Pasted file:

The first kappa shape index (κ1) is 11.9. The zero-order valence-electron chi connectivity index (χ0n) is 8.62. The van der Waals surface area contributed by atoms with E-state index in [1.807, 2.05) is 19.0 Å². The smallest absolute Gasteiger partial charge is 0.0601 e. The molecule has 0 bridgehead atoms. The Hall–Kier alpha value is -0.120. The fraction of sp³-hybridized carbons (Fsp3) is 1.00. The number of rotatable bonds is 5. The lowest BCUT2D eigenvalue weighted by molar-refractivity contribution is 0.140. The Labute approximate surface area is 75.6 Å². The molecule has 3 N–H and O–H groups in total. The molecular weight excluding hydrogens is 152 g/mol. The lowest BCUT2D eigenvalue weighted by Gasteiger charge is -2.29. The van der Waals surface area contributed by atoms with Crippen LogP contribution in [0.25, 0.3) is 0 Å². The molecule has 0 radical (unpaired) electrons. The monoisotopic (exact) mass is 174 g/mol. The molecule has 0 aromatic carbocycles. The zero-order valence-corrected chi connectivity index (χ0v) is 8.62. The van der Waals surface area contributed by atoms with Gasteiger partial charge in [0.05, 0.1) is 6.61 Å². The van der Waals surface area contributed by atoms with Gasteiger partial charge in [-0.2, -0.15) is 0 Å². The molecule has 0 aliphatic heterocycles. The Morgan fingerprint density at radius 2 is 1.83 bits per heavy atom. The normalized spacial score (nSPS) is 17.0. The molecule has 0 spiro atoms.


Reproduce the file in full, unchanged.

The first kappa shape index (κ1) is 11.9. The zero-order valence-electron chi connectivity index (χ0n) is 8.62. The van der Waals surface area contributed by atoms with E-state index in [1.807, 2.05) is 19.0 Å². The smallest absolute Gasteiger partial charge is 0.0601 e. The molecule has 0 bridgehead atoms. The Hall–Kier alpha value is -0.120. The fraction of sp³-hybridized carbons (Fsp3) is 1.00. The number of rotatable bonds is 5. The lowest BCUT2D eigenvalue weighted by molar-refractivity contribution is 0.140. The Labute approximate surface area is 75.6 Å². The molecule has 3 N–H and O–H groups in total. The molecular weight excluding hydrogens is 152 g/mol. The lowest BCUT2D eigenvalue weighted by Gasteiger charge is -2.29. The van der Waals surface area contributed by atoms with Crippen LogP contribution in [0.25, 0.3) is 0 Å². The molecule has 0 radical (unpaired) electrons. The monoisotopic (exact) mass is 174 g/mol. The molecule has 0 aromatic carbocycles. The zero-order valence-corrected chi connectivity index (χ0v) is 8.62. The van der Waals surface area contributed by atoms with Gasteiger partial charge in [0.05, 0.1) is 6.61 Å². The van der Waals surface area contributed by atoms with Gasteiger partial charge in [-0.2, -0.15) is 0 Å². The molecule has 0 aliphatic heterocycles. The Morgan fingerprint density at radius 2 is 1.83 bits per heavy atom. The normalized spacial score (nSPS) is 17.0. The molecule has 0 spiro atoms.